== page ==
https://fedoraproject.org/wiki/Changes/CryptoPolicy
https://fedoraproject.org/wiki/Changes/StrongCryptoSettings
https://fedoraproject.org/wiki/Changes/StrongCryptoSettings2
https://fedoraproject.org/wiki/Changes/StrongCryptoSettings3

https://fedoraproject.org/wiki/Releases/37/ChangeSet#Strong_crypto_settings:_phase_3,_forewarning_1/2 specifically says F37 doesn't change any defaults, but that doesn't seem to be true since upgrading f36 to f37 broke this use case.

Comment 1 Jonathan Wakely 2023-01-24 14:17:37 UTC
Here's somebody noting this error when testing F37 beta:

https://lists.fedoraproject.org/archives/list/test@lists.fedoraproject.org/thread/7UXGQ3U24BASVT4HNDYHYEAHGQRHZ3NF/#7UXGQ3U24BASVT4HNDYHYEAHGQRHZ3NF

The suggested remedies are "Is it possible to generate a longer key pair?" and "Check if you can connect to the remote side with the LEGACY policy".

Neither of those is the right solution.

The second reply links to https://gitlab.com/redhat-crypto/fedora-crypto-policies/-/commit/e4ed8604ba69650f002229e29b7ca54768cafef5 which certainly seems like a change in crypto policies for F37. So why do the release notes say there wasn't one?

Comment 2 Dmitry Belyavskiy 2023-01-24 15:49:53 UTC
Legacy policy probably already also forbids so short keys.

Regarding the 2nd link, we have forbidden too short RSA keys for a long time, but OpenSSH implemented this restriction recently. Technically it's not a change of the defaults but enlarging the scope. I agree we'd better add this announcement.

Comment 3 Jonathan Wakely 2023-01-24 15:54:44 UTC
(In reply to Dmitry Belyavskiy from comment #2)
> Legacy policy probably already also forbids so short keys.

It works in F36 with DEFAULT policy and doesn't work in F37 ¯\_(ツ)_/¯

> Regarding the 2nd link, we have forbidden too short RSA keys for a long
> time, but OpenSSH implemented this restriction recently. Technically it's
> not a change of the defaults but enlarging the scope.

As a user I just see something that works in F36 and fails in F37.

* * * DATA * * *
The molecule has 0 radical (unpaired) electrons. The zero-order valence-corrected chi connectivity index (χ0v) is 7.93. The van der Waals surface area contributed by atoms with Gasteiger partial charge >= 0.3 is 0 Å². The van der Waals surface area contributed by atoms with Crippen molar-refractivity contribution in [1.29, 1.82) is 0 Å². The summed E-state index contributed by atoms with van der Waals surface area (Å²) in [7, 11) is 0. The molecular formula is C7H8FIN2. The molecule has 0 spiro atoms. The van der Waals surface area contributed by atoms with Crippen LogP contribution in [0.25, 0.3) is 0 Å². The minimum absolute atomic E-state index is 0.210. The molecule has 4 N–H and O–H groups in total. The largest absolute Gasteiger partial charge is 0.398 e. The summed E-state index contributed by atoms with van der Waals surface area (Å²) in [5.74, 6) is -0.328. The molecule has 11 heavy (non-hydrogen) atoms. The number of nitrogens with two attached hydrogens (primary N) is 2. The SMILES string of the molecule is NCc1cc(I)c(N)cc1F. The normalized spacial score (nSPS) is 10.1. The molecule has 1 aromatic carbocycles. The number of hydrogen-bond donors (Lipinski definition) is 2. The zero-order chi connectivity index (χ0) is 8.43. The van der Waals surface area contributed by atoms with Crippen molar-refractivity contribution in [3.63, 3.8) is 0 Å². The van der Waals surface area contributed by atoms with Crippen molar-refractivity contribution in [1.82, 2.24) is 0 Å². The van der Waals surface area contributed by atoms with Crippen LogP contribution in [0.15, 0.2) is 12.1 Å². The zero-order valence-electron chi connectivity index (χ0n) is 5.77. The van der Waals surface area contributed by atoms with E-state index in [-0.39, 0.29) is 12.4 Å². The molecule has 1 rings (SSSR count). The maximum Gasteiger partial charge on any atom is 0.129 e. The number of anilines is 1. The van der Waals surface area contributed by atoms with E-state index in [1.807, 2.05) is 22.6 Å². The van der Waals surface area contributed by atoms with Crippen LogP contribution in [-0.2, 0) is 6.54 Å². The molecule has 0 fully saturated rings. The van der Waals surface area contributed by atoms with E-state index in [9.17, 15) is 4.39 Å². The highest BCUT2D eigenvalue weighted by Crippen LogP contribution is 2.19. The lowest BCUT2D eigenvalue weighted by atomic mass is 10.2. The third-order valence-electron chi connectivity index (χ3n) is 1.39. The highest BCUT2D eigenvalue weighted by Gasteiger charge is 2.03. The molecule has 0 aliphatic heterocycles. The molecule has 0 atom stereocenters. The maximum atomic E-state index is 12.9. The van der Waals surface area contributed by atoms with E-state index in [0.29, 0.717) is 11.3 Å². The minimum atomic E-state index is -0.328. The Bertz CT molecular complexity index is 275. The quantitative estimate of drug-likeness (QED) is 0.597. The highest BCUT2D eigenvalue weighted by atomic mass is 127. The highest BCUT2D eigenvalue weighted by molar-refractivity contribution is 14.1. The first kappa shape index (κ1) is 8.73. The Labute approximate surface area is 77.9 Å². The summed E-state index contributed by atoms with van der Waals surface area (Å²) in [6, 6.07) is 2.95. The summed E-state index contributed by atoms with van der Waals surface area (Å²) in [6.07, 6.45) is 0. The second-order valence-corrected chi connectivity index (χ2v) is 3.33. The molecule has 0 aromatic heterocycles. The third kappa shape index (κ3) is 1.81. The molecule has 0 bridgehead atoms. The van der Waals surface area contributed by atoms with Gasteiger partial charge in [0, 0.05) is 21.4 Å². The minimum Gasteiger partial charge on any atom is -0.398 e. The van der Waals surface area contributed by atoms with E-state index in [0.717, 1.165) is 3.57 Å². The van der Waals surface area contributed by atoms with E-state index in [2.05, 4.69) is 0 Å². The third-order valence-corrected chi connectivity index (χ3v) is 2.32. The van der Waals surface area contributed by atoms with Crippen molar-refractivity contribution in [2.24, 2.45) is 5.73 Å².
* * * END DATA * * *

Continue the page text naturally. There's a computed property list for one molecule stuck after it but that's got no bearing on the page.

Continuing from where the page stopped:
> I agree we'd better
> add this announcement.

That would be helpful, thanks.

Comment 4 Dmitry Belyavskiy 2023-01-24 15:58:44 UTC
(In reply to Jonathan Wakely from comment #3)
> (In reply to Dmitry Belyavskiy from comment #2)
> > Legacy policy probably already also forbids so short keys.
> 
> It works in F36 with DEFAULT policy and doesn't work in F37 ¯\_(ツ)_/

Exactly. In F36 we had the same key length in DEFAULT CP but no way to enforce it for OpenSSH.
In F37 we got this option.

> > I agree we'd better
> > add this announcement.
> 
> That would be helpful, thanks.

I'm not sure if it is possible to update RN retroactively, I'll take a look.

Comment 5 Mark Wielaard 2023-01-24 17:25:42 UTC
Note that more documentation would be helpful but it is really the error message that is misleading and causes people to unnecessarily switch to the LEGACY policy.
As the description says the ssh client should not load a host key from known_hosts if it's a type that isn't allowed.
Or the error message should make it clear that the problem is the host key read from known_hosts but the server does support a newer/longer alg/key.

Comment 6 Aoife Moloney 2023-11-23 01:07:07 UTC
This message is a reminder that Fedora Linux 37 is nearing its end of life.
Fedora will stop maintaining and issuing updates for Fedora Linux 37 on 2023-12-05.
It is Fedora's policy to close all bug reports from releases that are no longer
maintained. At that time this bug will be closed as EOL if it remains open with a
'version' of '37'.

Package Maintainer: If you wish for this bug to remain open because you
plan to fix it in a currently maintained version, change the 'version' 
to a later Fedora Linux version. Note that the version field may be hidden.
Click the "Show advanced fields" button if you do not see it.

Thank you for reporting this issue and we are sorry that we were not 
able to fix it before Fedora Linux 37 is end of life. If you would still like 
to see this bug fixed and are able to reproduce it against a later version 
of Fedora Linux, you are encouraged to change the 'version' to a later version
prior to this bug being closed.

Comment 7 Jonathan Wakely 2023-11-23 08:22:12 UTC
I don't think this was fixed, was it?

Retargetting to rawhide.

Comment 8 Jason Merrill 2024-02-05 13:23:37 UTC
Same problem in Fedora 39 still, the diagnostic is extremely misleading.